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Is The Spring Budget’s Theatre Tax Relief Announcement A Lifeline For UK Theatres?


On Wednesday 7th March, Jeremy Hunt took to the despatch box to deliver the Spring Budget. With 2024 being an election year - when exactly we still do not know - many were poised for ‘brave’ economic policies, tax cuts and vote-winning spending pledges. These, we did not get. Hunt’s - possibly last - budget, was fairly undramatic. Not one to be picked apart and debated for hours at the pub with friends. However, there will have been quite a few people in the theatre community raising a toast yesterday evening (any old excuse eh?).

In a declaration that recognised the contribution of creative industries, especially in driving tourism to the UK, Hunt committed to making the temporary tax reliefs applied to theatres and orchestras introduced during the pandemic, permanent.

Rates are set at 45% for touring productions and 40% for non-touring productions. Whilst this had already been extended to 2025, Hunt used the Spring Budget to keep this fixed long-term and described the act as a ‘lifeline for performing arts across the country.’ But, is it?

It’s important to recognise that this is not an injection of funding but a resolve to maintain tax cuts implemented during the pandemic. Whilst this support has been vital, the industry has been feeling the aftershocks of pandemic closures for far longer than predicted. The cost of living crisis has also presented a significant challenge in bringing audiences back to the theatre and upping headline rates of tax doesn’t make the theatre more affordable for the audience.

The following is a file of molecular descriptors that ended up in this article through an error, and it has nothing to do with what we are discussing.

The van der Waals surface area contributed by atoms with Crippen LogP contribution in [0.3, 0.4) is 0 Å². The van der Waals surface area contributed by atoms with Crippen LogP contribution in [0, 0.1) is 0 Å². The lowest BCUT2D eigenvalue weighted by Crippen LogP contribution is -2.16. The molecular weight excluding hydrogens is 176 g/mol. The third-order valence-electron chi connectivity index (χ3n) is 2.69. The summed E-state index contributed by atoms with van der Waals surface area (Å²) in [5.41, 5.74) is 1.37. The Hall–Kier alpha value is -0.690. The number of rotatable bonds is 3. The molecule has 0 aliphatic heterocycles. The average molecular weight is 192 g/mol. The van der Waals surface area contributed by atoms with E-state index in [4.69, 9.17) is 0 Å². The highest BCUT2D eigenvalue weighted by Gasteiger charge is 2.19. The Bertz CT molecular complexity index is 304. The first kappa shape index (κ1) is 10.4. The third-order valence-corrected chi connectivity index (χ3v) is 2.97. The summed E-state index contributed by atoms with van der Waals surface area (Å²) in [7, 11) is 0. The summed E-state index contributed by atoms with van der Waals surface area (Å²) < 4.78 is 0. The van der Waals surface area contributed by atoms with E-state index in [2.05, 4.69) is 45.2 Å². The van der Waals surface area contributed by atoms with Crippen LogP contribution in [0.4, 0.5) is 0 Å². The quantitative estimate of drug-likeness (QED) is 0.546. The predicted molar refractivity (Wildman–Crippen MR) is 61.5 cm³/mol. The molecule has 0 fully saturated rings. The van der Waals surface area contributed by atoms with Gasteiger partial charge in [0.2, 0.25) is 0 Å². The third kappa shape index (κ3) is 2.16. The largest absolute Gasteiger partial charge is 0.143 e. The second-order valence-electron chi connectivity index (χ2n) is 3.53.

That’s not to say ongoing tax relief is not appreciated. It’s taken much uncertainty away from those managing theatre budgets who can now make plans without fear of later having to make cuts. In the media, there’s been an outpouring of support from the performing arts community who were concerned that tax relief measures would be reversed in the spring budget. 

“Every theatre is occupied, has been occupied since we came out of COVID. Audience numbers are up. It’s an incredibly strong environment in the West End, and I think that’s absolutely down to that higher rate of tax credit.”


- Elenor Lloyd

President Of Society of London Theatre


It’s not just London either. Theatre Director, Robin Hawkes (@ him - commented, “Today’s news that Theatre Tax Relief has been made permanent is a brilliant boost for theatres here in Manchester, and many touring productions that visit the Palace & Opera House each year. It will be a catalyst for innovation, creativity, and the continued growth of the cultural sector across the country.’’ 

However, although equally supportive of the move to make tax relief permanent, the ISM (Independent Society Of Musicians) also reflected that the ‘government has missed valuable opportunities to support the arts sector.’ (ISM news article)

They highlighted the failure of the government to deliver the Arts Pupil Premium promised in the 2019 election manifesto and were also disappointed not to see a reduction in VAT on ticket sales.

This is something VisitOne were also sorry not to see. The temporary reduction of VAT on ticket sales for the attractions and performing arts sector was invaluable until the reduced rate was closed in April 2022. Not only was 5% VAT helping theatres recover post-pandemic, but in instances where theatres could pass this cost saving onto the ticket-buyer, it also enabled better access to the arts for a wider audience (pun intended).

Overall though, it has been a good week for the theatres and orchestras. Some much-needed good news for the arts sector.

What did you think about the Spring Budget’s Theatre Tax announcements? Is there any other support for the arts you would have also liked to see? Join the discussion on LinkedIn and let us know your thoughts and opinions.